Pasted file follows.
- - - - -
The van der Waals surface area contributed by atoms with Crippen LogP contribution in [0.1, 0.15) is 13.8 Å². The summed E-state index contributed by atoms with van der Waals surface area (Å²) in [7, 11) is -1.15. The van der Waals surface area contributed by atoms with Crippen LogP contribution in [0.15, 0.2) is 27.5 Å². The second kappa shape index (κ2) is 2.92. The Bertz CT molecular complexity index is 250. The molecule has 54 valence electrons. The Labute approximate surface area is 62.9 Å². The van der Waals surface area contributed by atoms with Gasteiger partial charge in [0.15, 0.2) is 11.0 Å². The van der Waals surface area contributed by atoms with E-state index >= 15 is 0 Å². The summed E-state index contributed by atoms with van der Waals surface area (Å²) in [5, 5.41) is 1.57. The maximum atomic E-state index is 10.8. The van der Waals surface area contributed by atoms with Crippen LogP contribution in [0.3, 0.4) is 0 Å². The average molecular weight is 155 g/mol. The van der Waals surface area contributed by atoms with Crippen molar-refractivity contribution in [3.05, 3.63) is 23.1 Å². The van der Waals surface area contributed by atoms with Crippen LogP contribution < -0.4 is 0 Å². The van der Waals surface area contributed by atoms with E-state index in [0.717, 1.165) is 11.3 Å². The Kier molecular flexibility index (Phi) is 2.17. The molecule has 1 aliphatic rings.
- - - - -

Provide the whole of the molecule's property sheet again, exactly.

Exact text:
The van der Waals surface area contributed by atoms with Crippen LogP contribution in [0.1, 0.15) is 13.8 Å². The summed E-state index contributed by atoms with van der Waals surface area (Å²) in [7, 11) is -1.15. The van der Waals surface area contributed by atoms with Crippen LogP contribution in [0.15, 0.2) is 27.5 Å². The second kappa shape index (κ2) is 2.92. The Bertz CT molecular complexity index is 250. The molecule has 54 valence electrons. The Labute approximate surface area is 62.9 Å². The van der Waals surface area contributed by atoms with Gasteiger partial charge in [0.15, 0.2) is 11.0 Å². The van der Waals surface area contributed by atoms with E-state index >= 15 is 0 Å². The summed E-state index contributed by atoms with van der Waals surface area (Å²) in [5, 5.41) is 1.57. The maximum atomic E-state index is 10.8. The van der Waals surface area contributed by atoms with Crippen LogP contribution in [0.3, 0.4) is 0 Å². The average molecular weight is 155 g/mol. The van der Waals surface area contributed by atoms with Crippen molar-refractivity contribution in [3.05, 3.63) is 23.1 Å². The van der Waals surface area contributed by atoms with Crippen LogP contribution < -0.4 is 0 Å². The van der Waals surface area contributed by atoms with E-state index in [0.717, 1.165) is 11.3 Å². The Kier molecular flexibility index (Phi) is 2.17. The molecule has 1 aliphatic rings.